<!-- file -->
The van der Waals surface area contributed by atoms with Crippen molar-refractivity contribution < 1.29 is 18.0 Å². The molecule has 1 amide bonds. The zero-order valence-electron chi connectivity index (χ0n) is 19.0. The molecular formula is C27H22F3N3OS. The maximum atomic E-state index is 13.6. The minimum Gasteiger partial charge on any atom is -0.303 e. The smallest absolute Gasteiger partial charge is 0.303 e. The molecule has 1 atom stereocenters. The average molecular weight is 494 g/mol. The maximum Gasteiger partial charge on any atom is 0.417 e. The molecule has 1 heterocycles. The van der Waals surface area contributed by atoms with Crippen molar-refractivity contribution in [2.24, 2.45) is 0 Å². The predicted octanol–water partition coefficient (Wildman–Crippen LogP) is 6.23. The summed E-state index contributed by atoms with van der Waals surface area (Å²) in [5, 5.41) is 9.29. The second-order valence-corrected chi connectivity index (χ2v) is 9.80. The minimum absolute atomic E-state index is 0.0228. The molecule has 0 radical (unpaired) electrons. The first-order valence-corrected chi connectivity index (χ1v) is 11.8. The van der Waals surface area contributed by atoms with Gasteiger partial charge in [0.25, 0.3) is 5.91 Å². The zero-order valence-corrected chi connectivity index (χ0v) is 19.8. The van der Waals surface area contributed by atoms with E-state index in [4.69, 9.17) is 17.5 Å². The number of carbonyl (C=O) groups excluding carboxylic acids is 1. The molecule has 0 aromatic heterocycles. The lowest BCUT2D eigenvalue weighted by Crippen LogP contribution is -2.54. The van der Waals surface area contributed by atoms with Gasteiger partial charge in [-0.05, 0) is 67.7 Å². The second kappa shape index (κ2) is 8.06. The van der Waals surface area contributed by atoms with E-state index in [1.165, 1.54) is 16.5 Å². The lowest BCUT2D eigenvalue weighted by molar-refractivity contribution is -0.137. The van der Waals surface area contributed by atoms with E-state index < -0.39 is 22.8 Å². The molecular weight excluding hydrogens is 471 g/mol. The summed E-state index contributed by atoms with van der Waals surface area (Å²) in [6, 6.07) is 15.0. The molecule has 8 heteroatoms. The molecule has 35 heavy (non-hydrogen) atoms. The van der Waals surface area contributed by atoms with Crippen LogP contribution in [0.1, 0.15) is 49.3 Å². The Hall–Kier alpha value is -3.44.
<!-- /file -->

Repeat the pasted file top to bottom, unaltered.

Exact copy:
The van der Waals surface area contributed by atoms with Crippen molar-refractivity contribution < 1.29 is 18.0 Å². The molecule has 1 amide bonds. The zero-order valence-electron chi connectivity index (χ0n) is 19.0. The molecular formula is C27H22F3N3OS. The maximum atomic E-state index is 13.6. The minimum Gasteiger partial charge on any atom is -0.303 e. The smallest absolute Gasteiger partial charge is 0.303 e. The molecule has 1 atom stereocenters. The average molecular weight is 494 g/mol. The maximum Gasteiger partial charge on any atom is 0.417 e. The molecule has 1 heterocycles. The van der Waals surface area contributed by atoms with Crippen molar-refractivity contribution in [2.24, 2.45) is 0 Å². The predicted octanol–water partition coefficient (Wildman–Crippen LogP) is 6.23. The summed E-state index contributed by atoms with van der Waals surface area (Å²) in [5, 5.41) is 9.29. The second-order valence-corrected chi connectivity index (χ2v) is 9.80. The minimum absolute atomic E-state index is 0.0228. The molecule has 0 radical (unpaired) electrons. The first-order valence-corrected chi connectivity index (χ1v) is 11.8. The van der Waals surface area contributed by atoms with Gasteiger partial charge in [0.25, 0.3) is 5.91 Å². The zero-order valence-corrected chi connectivity index (χ0v) is 19.8. The van der Waals surface area contributed by atoms with E-state index in [4.69, 9.17) is 17.5 Å². The number of carbonyl (C=O) groups excluding carboxylic acids is 1. The molecule has 0 aromatic heterocycles. The lowest BCUT2D eigenvalue weighted by Crippen LogP contribution is -2.54. The van der Waals surface area contributed by atoms with Gasteiger partial charge in [-0.05, 0) is 67.7 Å². The second kappa shape index (κ2) is 8.06. The van der Waals surface area contributed by atoms with E-state index in [1.165, 1.54) is 16.5 Å². The lowest BCUT2D eigenvalue weighted by molar-refractivity contribution is -0.137. The van der Waals surface area contributed by atoms with E-state index < -0.39 is 22.8 Å². The molecular weight excluding hydrogens is 471 g/mol. The summed E-state index contributed by atoms with van der Waals surface area (Å²) in [6, 6.07) is 15.0. The molecule has 8 heteroatoms. The molecule has 35 heavy (non-hydrogen) atoms. The van der Waals surface area contributed by atoms with Crippen LogP contribution in [0.1, 0.15) is 49.3 Å². The Hall–Kier alpha value is -3.44.